Heart of the City sees $4m investment in passenger rail in peril as ports expansion means big increase of container traffic - to 700,000 in 30 years - on southern and eastern lines to Wiri and beyond.
Plans to intensify transport corridors and develop the harbour edge are on a collision course with expansion and container growth at the Ports of Auckland, says the Heart of the City lobby group.
It says the lure of living near a railway line could turn into a nightmare with as many as 10,000 freight trains a year rattling past homes and more heavy trucks hauling containers through city and suburban streets. What's more, the lobby group says councillors are being urged to include the port company's latest expansion plans into the Unitary Plan next week before knowing what the wider impacts on the city will be.
The Unitary Plan asks Aucklanders to adapt to a new way of life that concentrates intensification around transport corridors to cope with squeezing another one million residents into the city.
But Heart of the City says the $4 billion investment in passenger rail - including the central rail link - is under threat by Ports of Auckland plans to increase the number of containers moved by rail from about 105,000 a year at present to 700,000 in 30 years.
Heart of the City adviser Greg McKeown said most, if not all, of the freight movements would take place at night. Taking 350 nights, that is 2000 containers at night, or about 28 trains, he said.
Auckland Council has earmarked $700 million in the Auckland Plan for a third rail freight line between the port and Wiri.
The priority section of the track, says Auckland Transport, is between Westfield and Wiri, which has the greatest concentration of passenger and freight trains. Triple tracking between the port and Westfield is a lower priority and not likely to be required within the next 10 years.
Auckland Transport recognises that growth in rail freight eases pressure on the city's congested motorways and roads and is working with KiwiRail and Ports of Auckland on future rail options.
A spokesman for the council body says a final rail plan is not in place, but it is clear that current growth can be accommodated within the existing network and there are many options for how future rail freight growth can be accommodated over time.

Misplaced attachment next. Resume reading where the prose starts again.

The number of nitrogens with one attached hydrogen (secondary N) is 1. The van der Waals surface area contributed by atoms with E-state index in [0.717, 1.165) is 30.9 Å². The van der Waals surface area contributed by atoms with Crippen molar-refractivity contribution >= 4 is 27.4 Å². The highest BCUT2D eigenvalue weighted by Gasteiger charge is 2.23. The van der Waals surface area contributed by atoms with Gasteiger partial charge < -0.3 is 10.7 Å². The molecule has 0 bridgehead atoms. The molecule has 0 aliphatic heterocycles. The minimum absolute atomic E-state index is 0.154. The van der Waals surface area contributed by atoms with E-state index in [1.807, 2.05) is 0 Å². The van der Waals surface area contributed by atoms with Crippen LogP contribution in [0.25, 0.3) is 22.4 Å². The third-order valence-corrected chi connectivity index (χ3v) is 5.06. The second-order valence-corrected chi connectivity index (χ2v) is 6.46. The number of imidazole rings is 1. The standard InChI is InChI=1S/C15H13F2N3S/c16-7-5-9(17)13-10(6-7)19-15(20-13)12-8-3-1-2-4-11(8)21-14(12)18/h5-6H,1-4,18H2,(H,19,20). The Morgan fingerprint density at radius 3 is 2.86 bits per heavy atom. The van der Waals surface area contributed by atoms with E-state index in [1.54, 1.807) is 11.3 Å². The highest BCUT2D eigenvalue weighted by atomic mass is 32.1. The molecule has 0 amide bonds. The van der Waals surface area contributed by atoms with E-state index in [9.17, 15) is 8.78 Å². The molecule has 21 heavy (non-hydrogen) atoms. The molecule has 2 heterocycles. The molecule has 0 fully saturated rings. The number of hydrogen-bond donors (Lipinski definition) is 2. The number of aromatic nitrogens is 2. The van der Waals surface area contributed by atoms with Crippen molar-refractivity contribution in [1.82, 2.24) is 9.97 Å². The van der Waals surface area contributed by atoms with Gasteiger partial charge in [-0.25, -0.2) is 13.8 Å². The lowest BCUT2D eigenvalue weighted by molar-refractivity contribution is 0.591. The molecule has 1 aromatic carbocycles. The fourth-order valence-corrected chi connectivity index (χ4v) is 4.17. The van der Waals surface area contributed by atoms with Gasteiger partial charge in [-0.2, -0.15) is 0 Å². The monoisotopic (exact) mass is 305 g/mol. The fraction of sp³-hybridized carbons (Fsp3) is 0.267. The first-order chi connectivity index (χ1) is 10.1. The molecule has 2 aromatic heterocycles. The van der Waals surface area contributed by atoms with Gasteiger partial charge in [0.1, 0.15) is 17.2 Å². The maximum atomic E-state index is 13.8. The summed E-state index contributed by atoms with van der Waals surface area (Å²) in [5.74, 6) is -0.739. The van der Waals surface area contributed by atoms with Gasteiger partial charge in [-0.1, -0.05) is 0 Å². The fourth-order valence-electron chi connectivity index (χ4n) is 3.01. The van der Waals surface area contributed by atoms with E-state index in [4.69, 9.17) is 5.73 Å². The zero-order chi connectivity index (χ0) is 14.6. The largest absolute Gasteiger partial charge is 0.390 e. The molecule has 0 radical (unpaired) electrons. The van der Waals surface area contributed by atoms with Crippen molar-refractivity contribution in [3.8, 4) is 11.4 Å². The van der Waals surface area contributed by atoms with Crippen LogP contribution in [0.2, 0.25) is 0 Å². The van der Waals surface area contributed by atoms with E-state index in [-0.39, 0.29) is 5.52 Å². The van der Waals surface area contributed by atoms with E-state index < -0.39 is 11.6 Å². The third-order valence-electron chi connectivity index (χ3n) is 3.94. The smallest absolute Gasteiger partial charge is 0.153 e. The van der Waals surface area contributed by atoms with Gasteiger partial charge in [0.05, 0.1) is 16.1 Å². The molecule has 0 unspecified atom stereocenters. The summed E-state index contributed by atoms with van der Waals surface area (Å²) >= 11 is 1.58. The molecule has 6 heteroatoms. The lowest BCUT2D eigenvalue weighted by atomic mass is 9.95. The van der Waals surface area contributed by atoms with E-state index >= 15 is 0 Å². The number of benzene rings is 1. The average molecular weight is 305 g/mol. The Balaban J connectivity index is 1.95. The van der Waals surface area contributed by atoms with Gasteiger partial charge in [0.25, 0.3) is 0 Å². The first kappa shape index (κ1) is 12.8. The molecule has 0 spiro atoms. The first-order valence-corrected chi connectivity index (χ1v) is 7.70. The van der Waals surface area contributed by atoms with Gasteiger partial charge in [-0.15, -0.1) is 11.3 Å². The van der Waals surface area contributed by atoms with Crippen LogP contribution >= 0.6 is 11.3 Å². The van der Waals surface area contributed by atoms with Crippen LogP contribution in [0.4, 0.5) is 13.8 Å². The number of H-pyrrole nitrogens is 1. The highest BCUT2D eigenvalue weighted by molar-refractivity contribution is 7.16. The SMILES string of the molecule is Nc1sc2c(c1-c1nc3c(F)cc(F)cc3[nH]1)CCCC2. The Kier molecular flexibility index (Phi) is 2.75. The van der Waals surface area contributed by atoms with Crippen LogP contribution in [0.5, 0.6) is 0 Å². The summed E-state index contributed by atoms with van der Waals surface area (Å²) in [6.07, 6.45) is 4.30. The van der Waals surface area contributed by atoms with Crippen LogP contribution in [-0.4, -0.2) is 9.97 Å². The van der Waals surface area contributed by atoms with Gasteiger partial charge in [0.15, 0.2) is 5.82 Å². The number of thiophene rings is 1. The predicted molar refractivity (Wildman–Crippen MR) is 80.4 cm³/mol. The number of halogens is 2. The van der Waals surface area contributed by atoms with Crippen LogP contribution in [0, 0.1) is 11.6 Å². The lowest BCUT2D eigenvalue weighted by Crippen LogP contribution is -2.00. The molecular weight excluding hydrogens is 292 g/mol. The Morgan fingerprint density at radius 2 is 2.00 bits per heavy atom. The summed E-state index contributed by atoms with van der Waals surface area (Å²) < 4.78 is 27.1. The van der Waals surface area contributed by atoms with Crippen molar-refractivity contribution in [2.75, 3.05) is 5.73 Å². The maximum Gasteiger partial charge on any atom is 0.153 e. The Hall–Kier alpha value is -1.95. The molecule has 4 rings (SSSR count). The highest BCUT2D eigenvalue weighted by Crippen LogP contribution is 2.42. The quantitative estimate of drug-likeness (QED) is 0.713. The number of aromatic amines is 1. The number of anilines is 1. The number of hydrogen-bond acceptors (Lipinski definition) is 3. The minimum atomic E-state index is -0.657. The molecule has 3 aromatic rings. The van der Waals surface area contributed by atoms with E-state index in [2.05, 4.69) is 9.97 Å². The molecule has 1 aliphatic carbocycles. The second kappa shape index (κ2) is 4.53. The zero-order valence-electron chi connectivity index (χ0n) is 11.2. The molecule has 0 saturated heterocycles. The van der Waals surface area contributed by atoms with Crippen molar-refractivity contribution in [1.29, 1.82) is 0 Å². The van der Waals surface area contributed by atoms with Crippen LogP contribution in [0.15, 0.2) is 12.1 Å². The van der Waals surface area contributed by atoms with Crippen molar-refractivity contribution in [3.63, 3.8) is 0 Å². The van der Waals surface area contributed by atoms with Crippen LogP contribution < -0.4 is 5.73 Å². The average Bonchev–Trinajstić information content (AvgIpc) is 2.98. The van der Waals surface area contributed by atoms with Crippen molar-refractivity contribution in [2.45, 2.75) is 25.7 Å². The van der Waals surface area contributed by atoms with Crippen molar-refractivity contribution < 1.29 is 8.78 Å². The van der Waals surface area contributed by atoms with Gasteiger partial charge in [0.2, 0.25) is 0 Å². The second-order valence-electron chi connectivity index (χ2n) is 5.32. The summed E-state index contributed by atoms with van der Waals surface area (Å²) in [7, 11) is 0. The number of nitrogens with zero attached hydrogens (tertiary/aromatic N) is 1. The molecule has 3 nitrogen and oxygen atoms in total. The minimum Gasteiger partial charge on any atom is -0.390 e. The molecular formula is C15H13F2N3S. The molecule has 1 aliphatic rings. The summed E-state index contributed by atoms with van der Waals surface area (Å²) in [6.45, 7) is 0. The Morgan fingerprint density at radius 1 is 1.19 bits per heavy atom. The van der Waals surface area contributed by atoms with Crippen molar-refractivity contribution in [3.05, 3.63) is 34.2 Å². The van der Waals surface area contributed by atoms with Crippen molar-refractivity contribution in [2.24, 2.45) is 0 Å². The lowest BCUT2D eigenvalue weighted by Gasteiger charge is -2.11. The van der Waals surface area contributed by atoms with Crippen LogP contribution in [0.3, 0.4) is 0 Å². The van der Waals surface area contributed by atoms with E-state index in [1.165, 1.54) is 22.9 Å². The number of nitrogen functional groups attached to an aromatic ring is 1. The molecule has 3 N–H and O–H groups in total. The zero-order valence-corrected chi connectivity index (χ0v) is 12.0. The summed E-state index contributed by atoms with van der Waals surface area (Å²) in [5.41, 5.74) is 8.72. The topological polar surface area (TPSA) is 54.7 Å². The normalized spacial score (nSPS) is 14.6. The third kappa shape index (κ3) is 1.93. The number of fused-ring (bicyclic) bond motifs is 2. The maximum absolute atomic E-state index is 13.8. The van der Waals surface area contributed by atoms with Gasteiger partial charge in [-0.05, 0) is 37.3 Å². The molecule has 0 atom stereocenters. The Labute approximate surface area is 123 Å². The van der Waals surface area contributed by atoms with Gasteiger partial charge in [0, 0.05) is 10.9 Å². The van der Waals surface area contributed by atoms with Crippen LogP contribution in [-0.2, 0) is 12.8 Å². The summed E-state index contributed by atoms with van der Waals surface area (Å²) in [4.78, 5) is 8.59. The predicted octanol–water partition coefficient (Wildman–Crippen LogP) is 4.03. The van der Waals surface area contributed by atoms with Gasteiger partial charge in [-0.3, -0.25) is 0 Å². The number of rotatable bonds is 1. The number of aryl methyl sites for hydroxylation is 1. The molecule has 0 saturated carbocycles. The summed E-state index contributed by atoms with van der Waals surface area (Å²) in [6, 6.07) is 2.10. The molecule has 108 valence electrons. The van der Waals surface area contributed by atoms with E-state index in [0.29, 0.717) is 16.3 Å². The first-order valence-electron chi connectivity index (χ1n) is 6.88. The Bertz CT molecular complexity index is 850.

With no final rail plan and limited details about the effect of port growth on motorways, particularly Grafton Gully, councillors are being asked to provide for more port expansion and harbour reclamation in the Unitary Plan.
The council had conducted the first stage of a review of development options at the port, but abandoned the stage two review looking at the wider impacts on the city.
The first stage of the review, an independent technical study by PricewaterhouseCoopers (PwC) of freight needs of the upper North Island ports, touched on Auckland's infrastructure coping with a growth in port freight.
Using a growth rate of about 2 per cent for the port, it projected the volume of road and rail traffic would increase between 73 per cent and 98 per cent by 2041. Ports of Auckland's growth figure is higher at about 3.8 per cent.
The review found the main potential roading bottleneck was at Grafton Gully where mostly non-port traffic would lead to a substantial increase in congestion. The same was true for the Southern Motorway, where port traffic accounts for about 2 per cent of traffic.
It was a different story with rail, with PwC predicting potential clashes between passenger and freight trains on the eastern and southern rail lines.
The study said there was likely to be sufficient capacity on the eastern line, but given the large increase in passenger services following the introduction of electric trains next year and 10-minute services at peak hours then freight train delays could result in considerable consequences for passenger services.
Additional freight trains running through the eastern suburbs - Orakei, Meadowbank and Panmure - would also have significant social effects and were already the subject of new design rules for new buildings around railway stations and tracks.
"Because of the intensive timetable, any disruptions to passenger services will have serious knock-on effects," the study found.
Ports of Auckland chief executive Tony Gibson refused to participate in the series on the port this week.
He said through a spokesman that debate over port expansion had been running for nearly two years and the company had contributed extensively to it.